Additional factors under 18 U.S.C. § 3553(a) counsel against release even if extraordinary and compelling reasons were shown. Custis' offense conduct was extremely serious, and included shooting at a rival gang member. The Court has considered the severity of similar conduct in denying compassionate release to several of Custis' co-defendants. See United States v. Garrison, Doc. 524 at 7 (noting his prior violent conduct), see also United States v. David, Docs. 519, 566 (same). In denying David's release, the Court also considered an in-custody disciplinary infraction for possession of a hazardous tool, which Custis has also incurred. See Doc. 519 at 7-8; Doc. 559-1 at 1. Indeed, Custis' infraction occurred in 2020, even more recently than David's 2018 infraction.

The Court acknowledges that Custis has enrolled in programming while in custody, and that he is working to "become a positive [and] productive citizen." Doc. 564 at 1. The Court believes that Custis is genuinely remorseful for his actions and that he is committed to changing his life moving forward. However, "rehabilitation alone cannot support a motion for compassionate release," when extraordinary and compelling reasons have not been established. See Walden, 2020 WL 7870670, at *4. Moreover, the countervailing factors of Custis' serious offense conduct and § 3553(a)(6), the need to avoid unwarranted sentencing disparities among similarly situated individuals, also weigh against release for Custis.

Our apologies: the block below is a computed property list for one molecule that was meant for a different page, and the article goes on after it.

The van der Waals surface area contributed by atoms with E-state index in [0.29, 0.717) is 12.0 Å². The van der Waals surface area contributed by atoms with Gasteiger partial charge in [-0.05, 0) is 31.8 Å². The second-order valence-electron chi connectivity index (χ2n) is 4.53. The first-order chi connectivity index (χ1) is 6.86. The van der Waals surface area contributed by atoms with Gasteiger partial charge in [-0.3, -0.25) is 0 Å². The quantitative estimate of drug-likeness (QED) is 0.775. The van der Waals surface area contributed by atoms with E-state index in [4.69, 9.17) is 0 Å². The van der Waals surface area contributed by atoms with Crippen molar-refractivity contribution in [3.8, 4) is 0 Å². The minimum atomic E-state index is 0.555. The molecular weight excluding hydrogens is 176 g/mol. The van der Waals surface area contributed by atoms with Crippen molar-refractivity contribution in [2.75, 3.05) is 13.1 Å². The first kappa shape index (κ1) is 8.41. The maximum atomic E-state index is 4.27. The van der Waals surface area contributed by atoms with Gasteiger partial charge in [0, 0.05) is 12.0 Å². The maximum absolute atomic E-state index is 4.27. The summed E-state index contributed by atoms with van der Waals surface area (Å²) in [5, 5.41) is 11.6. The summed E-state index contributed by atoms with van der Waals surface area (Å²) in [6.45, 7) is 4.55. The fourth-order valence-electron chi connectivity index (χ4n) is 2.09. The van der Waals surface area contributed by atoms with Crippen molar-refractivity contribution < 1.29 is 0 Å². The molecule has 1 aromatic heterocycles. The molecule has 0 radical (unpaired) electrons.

For the reasons discussed, Custis' motion for compassionate release is DENIED. The Clerk of Court is respectfully directed to terminate the motion, docket number 543. It is SO ORDERED. Dated: April 14, 2021

Custis has also requested the aid of counsel. Doc. 543 at 4. For the Court to order the appointment of counsel, Custis must make a threshold showing that his position of likely to be of "substance"—i.e., have some likelihood of success on the merits—as well as weigh certain discretionary factors. Hodge v. Police Officers, 802 F.2d 58, 61 (2d Cir. 1986). Because he has failed to make this threshold showing, the Court DENIES his request. --------

New York, New York



Summaries of

United States v. Custis

Apr 14, 2021
12 Cr. 214 (ER) (S.D.N.Y. Apr. 14, 2021)
Case details for

United States v. Custis

Case Details



Date published: Apr 14, 2021


12 Cr. 214 (ER) (S.D.N.Y. Apr. 14, 2021)